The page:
state court, was signed by Defendant Protas, pursuant to
Maryland Rule 1-311,  indicating that to the best of its
knowledge, information, and belief, there were good grounds
to make the filings. (Id. ¶ 22, 33.) As a
result of the request, funds were taken from Plaintiff's
bank account; his account was overdrawn; the bank charged him
fees for the overdrawn account; and his account was closed.
(Id. ¶ 35-38.) Plaintiff has not been
reimbursed for this withdrawal. (Id. ¶ 39.)
December 19, 2018, Plaintiff filed suit in this Court.
(Compl., ECF No. 1.) Plaintiff alleges that he
“suffered actual damages in the form of loss of access
to his funds, lost wages, bank charges, closure of his bank
account, and emotional distress, including humiliation,
embarrassment, stress, anxiety, and loss of sleep.”
(Am. Compl. ¶ 45.)
amended complaint includes four counts. Plaintiff claims that
Defendants (1) violated three provisions of the Fair Debt
Collection Practices Act, (2) violated four provisions of the
Maryland Consumer Debt Collection Act, (3) violated one
provision of the Maryland Consumer Protection Act, and (4)
committed an abuse of process under Maryland state law.
Defendants move to dismiss the amended complaint and, in the
alternative, for summary judgment. The Court turns to summary
Motion for Summary Judgment
moving for summary judgment, Defendants attach eight
exhibits. These exhibits include the state court case docket
sheet, state court filings, the September 2011 letter, and
affidavits from the Defendants. Plaintiff opposes
consideration of summary judgment and attaches an affidavit
pursuant to Federal Rule of Civil Procedure 56(d). Because
considering summary judgment would be premature, the Court
will deny without prejudice Defendants' motion for
56(d) requires ‘that summary judgment be refused where
the nonmoving party has not had the opportunity to discover
information that is essential to his opposition.'”
Tyree v. United States, 642 Fed.Appx. 228, 230 (4th
Cir. 2016) (quoting Nguyen v. CAN Corp., 44 F.3d
234, 242 (4th Cir. 1995)). Rule 56(d) motions “are
‘broadly favored and should be liberally granted'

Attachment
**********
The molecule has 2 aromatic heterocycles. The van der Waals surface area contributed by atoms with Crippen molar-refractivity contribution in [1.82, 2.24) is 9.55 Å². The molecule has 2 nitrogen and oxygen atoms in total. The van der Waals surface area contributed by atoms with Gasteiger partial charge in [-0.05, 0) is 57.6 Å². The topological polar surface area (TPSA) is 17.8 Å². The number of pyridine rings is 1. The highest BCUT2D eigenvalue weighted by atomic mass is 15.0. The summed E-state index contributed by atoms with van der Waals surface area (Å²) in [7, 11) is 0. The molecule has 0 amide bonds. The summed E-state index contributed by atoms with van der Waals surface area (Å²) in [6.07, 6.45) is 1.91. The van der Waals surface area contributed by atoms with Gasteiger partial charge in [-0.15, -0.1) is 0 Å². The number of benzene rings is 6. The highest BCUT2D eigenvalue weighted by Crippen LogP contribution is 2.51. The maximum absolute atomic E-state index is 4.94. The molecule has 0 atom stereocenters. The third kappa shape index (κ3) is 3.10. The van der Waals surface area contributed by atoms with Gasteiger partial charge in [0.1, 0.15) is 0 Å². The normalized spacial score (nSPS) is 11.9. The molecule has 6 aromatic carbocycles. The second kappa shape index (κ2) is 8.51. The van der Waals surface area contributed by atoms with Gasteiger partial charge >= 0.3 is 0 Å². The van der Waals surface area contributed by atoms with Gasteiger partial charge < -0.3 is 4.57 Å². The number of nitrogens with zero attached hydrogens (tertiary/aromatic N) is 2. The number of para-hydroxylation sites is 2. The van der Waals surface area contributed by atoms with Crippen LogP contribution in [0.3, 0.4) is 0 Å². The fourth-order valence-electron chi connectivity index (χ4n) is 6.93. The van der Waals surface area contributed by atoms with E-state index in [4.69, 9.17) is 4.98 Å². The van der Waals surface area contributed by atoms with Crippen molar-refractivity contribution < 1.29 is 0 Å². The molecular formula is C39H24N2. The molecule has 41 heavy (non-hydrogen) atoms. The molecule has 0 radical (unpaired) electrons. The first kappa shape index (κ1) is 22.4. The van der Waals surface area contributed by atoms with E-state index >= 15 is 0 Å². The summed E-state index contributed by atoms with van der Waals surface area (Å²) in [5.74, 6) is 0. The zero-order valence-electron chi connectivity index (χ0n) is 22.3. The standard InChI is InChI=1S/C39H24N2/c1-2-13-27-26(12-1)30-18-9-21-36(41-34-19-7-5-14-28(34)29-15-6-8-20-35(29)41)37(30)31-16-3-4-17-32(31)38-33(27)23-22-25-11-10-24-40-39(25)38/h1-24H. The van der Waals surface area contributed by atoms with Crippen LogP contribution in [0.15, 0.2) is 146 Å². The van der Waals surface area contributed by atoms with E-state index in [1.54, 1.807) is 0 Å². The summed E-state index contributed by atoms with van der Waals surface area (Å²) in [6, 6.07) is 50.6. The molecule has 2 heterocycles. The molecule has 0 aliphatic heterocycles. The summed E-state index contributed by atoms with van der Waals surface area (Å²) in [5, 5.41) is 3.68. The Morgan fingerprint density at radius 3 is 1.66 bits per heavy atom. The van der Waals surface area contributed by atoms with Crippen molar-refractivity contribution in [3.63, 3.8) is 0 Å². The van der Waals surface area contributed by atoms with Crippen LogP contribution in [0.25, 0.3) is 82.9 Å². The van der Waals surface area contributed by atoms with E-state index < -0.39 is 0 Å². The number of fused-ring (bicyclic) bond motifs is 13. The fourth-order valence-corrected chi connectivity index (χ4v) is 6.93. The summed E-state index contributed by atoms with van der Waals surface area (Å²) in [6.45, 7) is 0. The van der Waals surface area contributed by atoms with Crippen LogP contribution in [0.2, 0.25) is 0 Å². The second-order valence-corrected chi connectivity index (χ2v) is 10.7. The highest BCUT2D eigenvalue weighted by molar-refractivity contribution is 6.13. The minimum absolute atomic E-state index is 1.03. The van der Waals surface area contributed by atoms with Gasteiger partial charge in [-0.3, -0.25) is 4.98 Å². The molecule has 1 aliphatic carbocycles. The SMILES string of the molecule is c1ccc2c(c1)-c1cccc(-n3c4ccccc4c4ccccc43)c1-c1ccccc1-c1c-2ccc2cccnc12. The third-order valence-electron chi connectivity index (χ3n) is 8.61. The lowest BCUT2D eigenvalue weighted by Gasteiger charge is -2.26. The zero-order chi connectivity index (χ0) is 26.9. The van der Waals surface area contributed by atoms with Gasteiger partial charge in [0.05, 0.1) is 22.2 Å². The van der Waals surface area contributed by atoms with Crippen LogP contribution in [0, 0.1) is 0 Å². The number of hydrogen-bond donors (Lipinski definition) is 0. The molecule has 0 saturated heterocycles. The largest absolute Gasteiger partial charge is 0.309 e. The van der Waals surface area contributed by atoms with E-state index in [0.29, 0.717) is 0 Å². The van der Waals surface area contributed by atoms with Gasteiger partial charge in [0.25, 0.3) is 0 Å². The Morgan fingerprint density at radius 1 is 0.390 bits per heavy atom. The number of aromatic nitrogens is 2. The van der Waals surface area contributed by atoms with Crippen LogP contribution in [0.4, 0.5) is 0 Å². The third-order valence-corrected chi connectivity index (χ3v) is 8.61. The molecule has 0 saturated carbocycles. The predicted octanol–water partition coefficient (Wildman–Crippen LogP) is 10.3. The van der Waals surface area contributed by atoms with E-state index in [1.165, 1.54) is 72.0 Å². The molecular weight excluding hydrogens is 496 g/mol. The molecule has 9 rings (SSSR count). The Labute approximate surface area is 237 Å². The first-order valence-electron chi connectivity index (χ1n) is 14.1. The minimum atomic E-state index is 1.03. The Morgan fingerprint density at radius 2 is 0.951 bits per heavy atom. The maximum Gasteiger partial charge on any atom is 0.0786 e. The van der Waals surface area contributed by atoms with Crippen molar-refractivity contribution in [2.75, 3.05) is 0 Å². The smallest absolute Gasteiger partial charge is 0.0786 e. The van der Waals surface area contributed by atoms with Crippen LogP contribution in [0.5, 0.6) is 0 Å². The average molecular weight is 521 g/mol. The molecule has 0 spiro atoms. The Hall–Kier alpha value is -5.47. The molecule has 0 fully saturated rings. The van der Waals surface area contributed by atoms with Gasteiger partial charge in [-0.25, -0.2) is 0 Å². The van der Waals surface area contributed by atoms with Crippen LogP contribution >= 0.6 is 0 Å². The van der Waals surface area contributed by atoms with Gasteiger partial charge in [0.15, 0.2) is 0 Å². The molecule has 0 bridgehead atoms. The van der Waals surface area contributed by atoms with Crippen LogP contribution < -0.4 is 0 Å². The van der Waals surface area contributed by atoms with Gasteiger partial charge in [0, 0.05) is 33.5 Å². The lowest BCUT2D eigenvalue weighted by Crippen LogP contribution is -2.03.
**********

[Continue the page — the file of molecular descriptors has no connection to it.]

in order to protect non-moving parties from premature summary
judgment motions.” McCray v. Md. Dep't of
Transp., Md. Transit Admin., 741 F.3d 480, 484 (4th Cir.
2014) (quoting Greater Balt. Ctr. for Pregnancy Concerns,
Inc. v. Mayor & City Council of Balt., 721 F.3d 264,
281 (4th Cir. 2013)). “A court should hesitate before
denying a Rule 56(d) motion when the nonmovant seeks
necessary information possessed only by the movant.”
Pisano v. Strach, 743 F.3d 927, 931 (4th Cir. 2014).
“But a court may deny a Rule 56(d) motion when the
information sought would not by itself create a genuine issue
of material fact sufficient for the nonmovant to survive
summary judgment.” Id.
raise the issue that discovery is needed, the summary
judgment opponent typically must file a Rule 56(d) affidavit
explaining the specific reasons the opponent cannot present
the facts essential to its opposition without the needed
discovery, Sager v. Hous. Comm'n of Anne Arundel
Cty., 855 F.Supp.2d 524, 542 (D. Md. 2012), and listing
the specific evidence that the opponent seeks to obtain,
Radi v. Sebelius, 434 Fed.Appx. 177, 178 (4th Cir.
2011). The affidavit “cannot conclusorily state that
additional discovery is required” and, instead,
“must identify the probable facts not yet
available.” Ahmed v. Salvation Army, Civ. No.
CCB-12-707, 2012 WL 6761596, at *10 (D. Md. Dec. 28, 2012),
aff'd, 549 Fed.Appx. 196 (4th Cir. 2013) (per
curiam). If the nonmovant successfully shows through its Rule
56(d) affidavit that for specified reasons it cannot present
facts essential to justify its ...